The city government of Chattanooga, Tennessee, will be stopping curbside recycling pickup starting July 30 due to employee shortages.
The recycling collection service will be suspended until the city is able to fill 32 open commercial driver positions, it said Thursday on Twitter. City officials are recommending residents personally deliver their recycling to Chattanooga’s recycling drop-off centers.
The starting pay for CDL (commercial driver’s license) truck drivers is $29,865 – 118% less than the starting pay for drivers recruited by local pickup companies, according to a presentation the mayor’s office made to the Chattanooga city council earlier this week.
The office also presented data that most qualified job candidates are turning down these vacant municipal positions, some of which have been unfilled for more than two years, because of the pay. The city is then forced to hire less-qualified applicants who require more training and manager supervision worker.
“The impact to recycling due to our driver shortage illustrates one of Chattanooga’s most acute problems,” said City of Chattanooga’s Chief of Staff Brent Goldberg. “Pay for city employees is far below the market rate, a problem our budget will address when we present it to [Chattanooga’s] City Council in August.”
A wave of employee retirements, resignations, and COVID-19 illness may contribute to further public work disruptions, according to city spokesman Ellis Smith.
“In spite of supervisors filling in on a regular basis, garbage and brush pick-up could also be impacted if the driver shortage continues to grow worse,” Smith said.
The tweet also linked to an external top application page where people can apply for one of the open pickup driver positions. Applicants will need to have a commercial driver’s license to apply.
Even with its massive scale, Amazon is still a distant second to the country’s largest private employer, Walmart, which employs nearly 1.6 million people in the US, or one out of every 91 workers.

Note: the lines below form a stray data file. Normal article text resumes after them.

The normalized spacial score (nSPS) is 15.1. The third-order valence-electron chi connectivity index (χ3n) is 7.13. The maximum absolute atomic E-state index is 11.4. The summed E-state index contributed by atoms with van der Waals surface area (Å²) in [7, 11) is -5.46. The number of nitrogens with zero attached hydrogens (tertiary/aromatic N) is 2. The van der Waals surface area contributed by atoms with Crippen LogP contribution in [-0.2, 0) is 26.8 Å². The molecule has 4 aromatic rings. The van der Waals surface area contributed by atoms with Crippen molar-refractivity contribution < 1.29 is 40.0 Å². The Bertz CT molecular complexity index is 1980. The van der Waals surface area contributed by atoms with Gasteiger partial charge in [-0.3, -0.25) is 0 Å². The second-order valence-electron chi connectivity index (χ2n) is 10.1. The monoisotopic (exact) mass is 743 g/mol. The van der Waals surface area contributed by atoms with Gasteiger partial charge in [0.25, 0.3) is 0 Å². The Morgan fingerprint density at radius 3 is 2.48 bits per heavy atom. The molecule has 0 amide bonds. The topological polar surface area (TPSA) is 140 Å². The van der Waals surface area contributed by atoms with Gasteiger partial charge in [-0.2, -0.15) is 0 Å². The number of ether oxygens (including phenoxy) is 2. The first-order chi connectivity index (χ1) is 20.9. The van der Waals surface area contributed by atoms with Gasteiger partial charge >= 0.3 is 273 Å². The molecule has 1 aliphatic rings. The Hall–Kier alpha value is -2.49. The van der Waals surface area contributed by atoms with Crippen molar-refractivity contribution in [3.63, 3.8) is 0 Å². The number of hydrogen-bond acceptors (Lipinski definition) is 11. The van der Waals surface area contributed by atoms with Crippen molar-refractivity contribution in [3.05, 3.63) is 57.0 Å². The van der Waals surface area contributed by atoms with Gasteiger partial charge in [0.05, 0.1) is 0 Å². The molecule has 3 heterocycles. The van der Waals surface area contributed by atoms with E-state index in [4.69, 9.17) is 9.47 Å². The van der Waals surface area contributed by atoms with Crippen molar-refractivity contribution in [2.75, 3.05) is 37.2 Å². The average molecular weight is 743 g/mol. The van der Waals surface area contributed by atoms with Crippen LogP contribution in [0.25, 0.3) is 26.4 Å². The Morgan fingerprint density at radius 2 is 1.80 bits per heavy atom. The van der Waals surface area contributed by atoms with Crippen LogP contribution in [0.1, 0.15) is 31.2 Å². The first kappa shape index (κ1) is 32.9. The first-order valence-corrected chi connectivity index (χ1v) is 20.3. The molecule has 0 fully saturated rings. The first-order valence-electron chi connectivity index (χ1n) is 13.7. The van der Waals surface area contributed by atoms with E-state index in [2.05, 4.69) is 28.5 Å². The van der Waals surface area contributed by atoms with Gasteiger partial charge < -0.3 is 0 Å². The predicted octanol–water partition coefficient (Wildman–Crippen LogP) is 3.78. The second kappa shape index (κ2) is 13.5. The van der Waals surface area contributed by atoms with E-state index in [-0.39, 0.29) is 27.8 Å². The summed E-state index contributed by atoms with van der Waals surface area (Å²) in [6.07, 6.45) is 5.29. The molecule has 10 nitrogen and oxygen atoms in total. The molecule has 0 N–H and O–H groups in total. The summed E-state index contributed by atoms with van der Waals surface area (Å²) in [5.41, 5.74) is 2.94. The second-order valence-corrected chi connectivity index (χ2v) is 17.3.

While it’s possible that more people work at a McDonald’s than either Amazon or Walmart – the fast-food brand estimates more than 2 million globally – the company primarily operates on a franchise model, so it directly employs less than 50,000 in the US.
Along with Amazon’s size, its decision to implement a $15 minimum wage across the company has had a measurable effect in the communities where it does business. It has also forced other large employers to follow suit.
But last month, a New York Times report found that Amazon had a turnover rate of about 150% every year among hourly employees, leading some executives to worry about running out of hirable employees in the US.
In other words, with so many current and former Amazonians in the US, there’s a good chance that you know someone who’s worked there.
Nearly one in five flight attendants has been in a physical altercation with unruly passengers this year.
In a survey of 5,000 flight attendants by the Association of Flight Attendants-CWA union, 17% reported experiencing a physical incident in the first half of 2021.
More than 85% of respondents said they had dealt with unruly passengers this year, and 61% of flight attendants said they heard racist, sexist, or homophobic slurs during altercations.
“This survey confirms what we all know, the vitriol, verbal and physical abuse from a small group of passengers is completely out of control, and is putting other passengers and flight crew at risk,” said Sara Nelson, president of AFA-CWA. The union is asking for more support from federal agencies, including the Department of Justice and the Federal Aviation Administration.
“It is time to make the FAA ‘zero tolerance’ policy permanent, the Department of Justice to utilize existing statute to conduct criminal prosecution, and implement a series of actions proposed by our union to keep problems on the ground and respond effectively in the event of incidents,” Nelson said.